The same year “Tin Lizzie” had the first serious restyling. Instead of the brass angular radiator it received new round and painted in black. Actually, Henry Ford often chose black color for his automobiles. Sometimes he is even credited with the famous saying: “Any customer can have a car painted any color that he wants so long as it is black.” Anyway, from 1914 to 1926 other colors were not available for buyers. Allegedly, Ford chose black paint because it was drying faster than others, thus reducing the time of production. In fact, this paint was simply the cheapest and the most durable.
In the times of Henry Ford closed car bodies were a rare sight, especially on low-cost automobiles. If now convertible is considered to be a luxury item, at the beginning of the twentieth century such cars were the overwhelming majority. The first closed body – a sedan – was installed on Ford T since 1914. It had quite an unusual design: there was no driver door, just a dead wall with a window. To get out of the car, driver had to climb over the seat and leave through the passenger door.
Perhaps this is why Ford T sedans were not in great demand. The most popular variant of Ford T remained open body, or touring at it was called in America. Ford oversaw the requirements and design of the Model T based on the realities of that world. There were plenty of variants for the body and different modifications, including Ford T trucks and Ford T tractors. One unique application of the Model T was shown in the October 1922 issue of Fordson Farmer magazine. It showed a minister who had transformed his Model T into a mobile church, complete with small organ.
Toy Ford T for little drivers
As production continued growing, topping 700 thousand in 1917, the US entered the First World War; the performance of Ford’s factories in 1918 and 1919 slightly declined. But in 1921 already, in the wake of the post-war boom a new milestone was reached: 1.4 million automobiles! And two years later Ford T was produced in an amount of 2 million units.
A lot of “Tin Lizzies” took part in the First World War
No company could give such production volumes in those years. Ford’s nearest rivals built six times fewer automobiles. No doubt, the Model T had more than a half of the US car fleet and 90 percent worldwide. There was such a big demand on “Tin Lizzies” that from 1917 to 1923 these automobile wasn’t advertised at all. Among other things, Ford T was the first international model: in 1911 its assembly plant opened in England, and in 1926 – in Germany. Thus began the époque of “Eurofords” that eventually became radically different from the American line of this brand.
In addition, Ford T was the first car that hit the ground of Mongolia. The automobile was presented to the ruler of the country, the “Living Buddha” Bogd Khan VIII by Swedish missionary Francis Larson.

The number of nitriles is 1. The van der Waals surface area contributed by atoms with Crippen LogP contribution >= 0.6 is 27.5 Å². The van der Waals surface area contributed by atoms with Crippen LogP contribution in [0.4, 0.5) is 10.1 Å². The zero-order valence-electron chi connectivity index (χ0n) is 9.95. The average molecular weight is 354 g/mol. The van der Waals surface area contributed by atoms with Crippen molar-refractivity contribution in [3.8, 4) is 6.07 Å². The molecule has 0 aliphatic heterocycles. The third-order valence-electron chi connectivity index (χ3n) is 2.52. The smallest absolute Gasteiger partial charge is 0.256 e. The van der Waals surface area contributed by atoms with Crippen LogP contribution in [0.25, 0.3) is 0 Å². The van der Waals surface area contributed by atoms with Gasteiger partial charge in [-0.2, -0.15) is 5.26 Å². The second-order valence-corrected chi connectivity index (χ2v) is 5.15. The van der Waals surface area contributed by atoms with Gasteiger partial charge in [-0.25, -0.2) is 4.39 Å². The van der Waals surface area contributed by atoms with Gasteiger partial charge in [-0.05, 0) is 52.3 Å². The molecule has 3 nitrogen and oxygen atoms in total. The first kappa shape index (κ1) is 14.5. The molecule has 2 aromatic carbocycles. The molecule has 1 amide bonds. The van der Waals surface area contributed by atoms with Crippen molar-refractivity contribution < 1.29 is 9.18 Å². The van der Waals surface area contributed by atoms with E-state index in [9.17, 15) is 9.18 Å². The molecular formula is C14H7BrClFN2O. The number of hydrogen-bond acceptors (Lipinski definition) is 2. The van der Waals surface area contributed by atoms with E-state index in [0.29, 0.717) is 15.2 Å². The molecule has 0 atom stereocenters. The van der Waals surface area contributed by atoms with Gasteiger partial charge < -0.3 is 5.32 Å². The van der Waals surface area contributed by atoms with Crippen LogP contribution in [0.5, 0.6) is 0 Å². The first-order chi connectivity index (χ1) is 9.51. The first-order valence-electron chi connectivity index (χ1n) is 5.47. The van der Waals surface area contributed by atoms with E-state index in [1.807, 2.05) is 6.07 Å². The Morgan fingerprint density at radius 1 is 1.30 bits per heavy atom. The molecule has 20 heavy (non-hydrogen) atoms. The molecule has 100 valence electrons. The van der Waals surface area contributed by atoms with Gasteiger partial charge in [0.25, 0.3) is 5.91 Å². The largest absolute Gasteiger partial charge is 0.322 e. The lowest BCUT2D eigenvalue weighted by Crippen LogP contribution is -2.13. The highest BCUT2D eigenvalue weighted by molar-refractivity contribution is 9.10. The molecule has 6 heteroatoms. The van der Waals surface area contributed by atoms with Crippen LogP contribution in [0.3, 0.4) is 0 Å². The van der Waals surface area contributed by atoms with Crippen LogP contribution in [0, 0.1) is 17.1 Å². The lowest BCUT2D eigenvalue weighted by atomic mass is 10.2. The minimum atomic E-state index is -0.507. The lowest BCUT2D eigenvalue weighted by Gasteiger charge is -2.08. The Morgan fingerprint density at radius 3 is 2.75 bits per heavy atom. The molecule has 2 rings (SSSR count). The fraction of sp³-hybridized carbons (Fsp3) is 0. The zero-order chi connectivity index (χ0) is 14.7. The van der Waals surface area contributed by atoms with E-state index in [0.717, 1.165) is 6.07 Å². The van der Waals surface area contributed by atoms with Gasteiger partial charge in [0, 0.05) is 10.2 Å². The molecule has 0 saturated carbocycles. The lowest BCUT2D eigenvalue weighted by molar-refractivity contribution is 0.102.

Ford T conquering the world
Meanwhile, the era when the Model T didn’t know the competition came to an end. In 1916, the famous automaker Billy Durant put on a conveyor Chevrolet 490, which was called this way because it cost just $490. Customers were ready for more expensive and comfortable cars, and Henry Ford could offer them only cheap, but outdated “Tin Lizzie”. The manufacturer believed in that time that consumers would never need other automobile than Ford T.
Eventually, the sales of the model began to fall, and this forced Henry Ford to take some action. In May 1927 Ford plants were shut down for six months, with the ostensible purpose of retrofitting for the release of the new model. In fact at that point it didn’t exist in nature. Ford sent workers home, and sat his engineers down to develop a new model. It went into production only at the end of the year. The new model wasn’t named Ford U, as it should have been according to the logic, but Ford A – as the sign that everything starts from the beginning. The new model, despite all the haste with its creation, was very successful and became a worthy successor to the Model T.
All in all, during twenty year of Ford T production, more than 15 million of “Tin Lizzies” were built. This record was beaten only fifty years later by another “people’s car”, the famous Volkswagen Beetle.
Henry Ford’s dream came true: he managed to sit Americans behind the wheel. And the whole world later followed their suit. For better or for worse, but thanks to the efforts of Henry Ford, automobiles have radically changed the way of our life.